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Impact Fee Update and 2016 Outlook

July 14, 2016 | Natural Gas

For CY 2015, impact fee collections were significantly lower than the prior year. This research brief (1) examines the reasons for that decline, (2) details the number of wells and fee schedule by operating year and (3) discusses three potential scenarios for CY 2016 collections. It also translates the impact fee into an annual average effective tax rate (ETR). This metric quantifies the implicit tax burden imposed by the impact fee in a given year.

Pennsylvania collects an annual impact fee on unconventional (i.e., shale) natural gas wells that were drilled or operating in the previous calendar year. The impact fee for an unconventional natural gas well is determined according to a bracketed schedule based on the number of years since a well became subject to the impact fee (operating year), the type of well (horizontal or vertical) and the annual average price of natural gas.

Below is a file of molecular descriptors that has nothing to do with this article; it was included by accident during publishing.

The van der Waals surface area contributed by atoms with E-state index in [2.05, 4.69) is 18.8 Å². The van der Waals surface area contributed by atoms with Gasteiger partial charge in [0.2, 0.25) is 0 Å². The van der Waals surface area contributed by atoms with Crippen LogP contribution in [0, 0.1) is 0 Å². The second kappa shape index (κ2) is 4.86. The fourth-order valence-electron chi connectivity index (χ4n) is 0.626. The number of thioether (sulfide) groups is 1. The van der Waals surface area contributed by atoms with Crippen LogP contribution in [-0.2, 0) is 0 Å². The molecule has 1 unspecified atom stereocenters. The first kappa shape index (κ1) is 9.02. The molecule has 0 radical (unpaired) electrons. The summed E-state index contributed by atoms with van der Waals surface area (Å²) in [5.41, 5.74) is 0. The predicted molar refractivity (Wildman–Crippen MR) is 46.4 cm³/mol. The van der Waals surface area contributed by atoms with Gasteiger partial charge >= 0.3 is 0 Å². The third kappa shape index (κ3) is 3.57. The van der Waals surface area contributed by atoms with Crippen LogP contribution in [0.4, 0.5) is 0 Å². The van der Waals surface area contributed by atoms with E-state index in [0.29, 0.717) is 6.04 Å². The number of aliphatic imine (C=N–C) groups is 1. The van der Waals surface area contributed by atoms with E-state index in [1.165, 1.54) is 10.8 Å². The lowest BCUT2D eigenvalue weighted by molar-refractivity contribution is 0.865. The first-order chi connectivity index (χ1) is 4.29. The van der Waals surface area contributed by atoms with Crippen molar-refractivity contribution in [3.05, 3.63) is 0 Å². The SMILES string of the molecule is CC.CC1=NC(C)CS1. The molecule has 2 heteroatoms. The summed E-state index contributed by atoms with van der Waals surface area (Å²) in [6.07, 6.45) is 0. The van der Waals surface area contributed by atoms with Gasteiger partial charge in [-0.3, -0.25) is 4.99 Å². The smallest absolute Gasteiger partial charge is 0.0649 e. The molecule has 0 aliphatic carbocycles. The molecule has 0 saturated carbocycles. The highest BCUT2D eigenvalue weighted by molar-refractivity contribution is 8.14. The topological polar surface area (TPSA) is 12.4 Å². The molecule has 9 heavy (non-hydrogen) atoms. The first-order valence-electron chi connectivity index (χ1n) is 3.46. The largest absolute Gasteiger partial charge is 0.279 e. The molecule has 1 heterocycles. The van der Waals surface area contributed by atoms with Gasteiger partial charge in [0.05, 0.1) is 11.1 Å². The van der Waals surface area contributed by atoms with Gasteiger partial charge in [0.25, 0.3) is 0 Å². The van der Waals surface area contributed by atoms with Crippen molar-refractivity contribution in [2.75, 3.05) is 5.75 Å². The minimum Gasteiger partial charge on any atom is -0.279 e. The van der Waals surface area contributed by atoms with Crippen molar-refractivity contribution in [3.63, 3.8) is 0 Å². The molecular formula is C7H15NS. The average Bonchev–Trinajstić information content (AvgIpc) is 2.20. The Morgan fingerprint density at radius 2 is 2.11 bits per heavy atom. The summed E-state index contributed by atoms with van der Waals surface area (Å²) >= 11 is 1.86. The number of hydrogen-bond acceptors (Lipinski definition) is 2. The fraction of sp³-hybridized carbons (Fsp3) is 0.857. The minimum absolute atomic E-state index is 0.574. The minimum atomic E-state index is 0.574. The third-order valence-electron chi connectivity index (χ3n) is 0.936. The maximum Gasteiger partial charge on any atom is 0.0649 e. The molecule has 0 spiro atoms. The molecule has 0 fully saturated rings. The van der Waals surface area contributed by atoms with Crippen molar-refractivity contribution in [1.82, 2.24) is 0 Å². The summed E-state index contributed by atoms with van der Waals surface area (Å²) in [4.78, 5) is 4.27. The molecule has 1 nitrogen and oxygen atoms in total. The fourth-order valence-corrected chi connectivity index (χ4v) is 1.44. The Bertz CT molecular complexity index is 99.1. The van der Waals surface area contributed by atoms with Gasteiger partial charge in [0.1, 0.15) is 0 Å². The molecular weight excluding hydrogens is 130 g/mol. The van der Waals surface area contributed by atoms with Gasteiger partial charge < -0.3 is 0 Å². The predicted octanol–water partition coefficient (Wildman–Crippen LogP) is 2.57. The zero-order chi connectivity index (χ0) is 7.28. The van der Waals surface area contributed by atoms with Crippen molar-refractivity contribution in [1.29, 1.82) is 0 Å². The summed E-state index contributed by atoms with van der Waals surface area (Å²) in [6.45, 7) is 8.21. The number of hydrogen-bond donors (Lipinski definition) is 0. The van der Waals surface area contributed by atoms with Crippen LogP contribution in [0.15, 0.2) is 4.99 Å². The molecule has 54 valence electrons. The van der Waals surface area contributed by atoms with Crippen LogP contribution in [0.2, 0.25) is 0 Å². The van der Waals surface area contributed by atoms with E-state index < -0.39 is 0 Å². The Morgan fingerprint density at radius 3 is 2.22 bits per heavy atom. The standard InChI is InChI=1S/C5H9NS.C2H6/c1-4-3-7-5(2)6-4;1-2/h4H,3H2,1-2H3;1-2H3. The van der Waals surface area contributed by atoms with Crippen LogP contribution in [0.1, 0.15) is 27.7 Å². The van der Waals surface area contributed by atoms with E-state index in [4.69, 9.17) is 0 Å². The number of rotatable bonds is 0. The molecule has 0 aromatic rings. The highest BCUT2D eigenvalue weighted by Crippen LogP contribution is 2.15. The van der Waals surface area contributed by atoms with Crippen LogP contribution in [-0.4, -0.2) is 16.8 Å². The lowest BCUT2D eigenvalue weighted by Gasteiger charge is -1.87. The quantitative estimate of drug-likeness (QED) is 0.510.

Impact fee revenues were $187.7 million, which is $35.8 million lower than the amount collected in the prior year. The main driver of lower impact fee revenues was the price of natural gas. The dramatic decline in the average price (1) reduced the fee schedule for CY 2015 (the first such occurrence) and (2) motivated firms to reduce the drilling of new wells. The 783 horizontal wells spud in 2015 (operating year 1) were less than the 1,339 horizontal wells spud in 2014 (currently operating year 2). An additional $25.2 million would have been collected for CY 2015 if the number of new wells had remained constant from 2014 to 2015.

For CY 2015, the ETR is 6.9 percent, an increase of 4.5 percentage points from 2014. The annual average ETR for 2011 to 2014 declined in each successive year. The main cause of that trend was the dramatic increase in production over the time period. The 2015 increase is predominantly motivated by the sharp decline of natural gas prices (54.3 percent prior to the deduction of post-production costs).   

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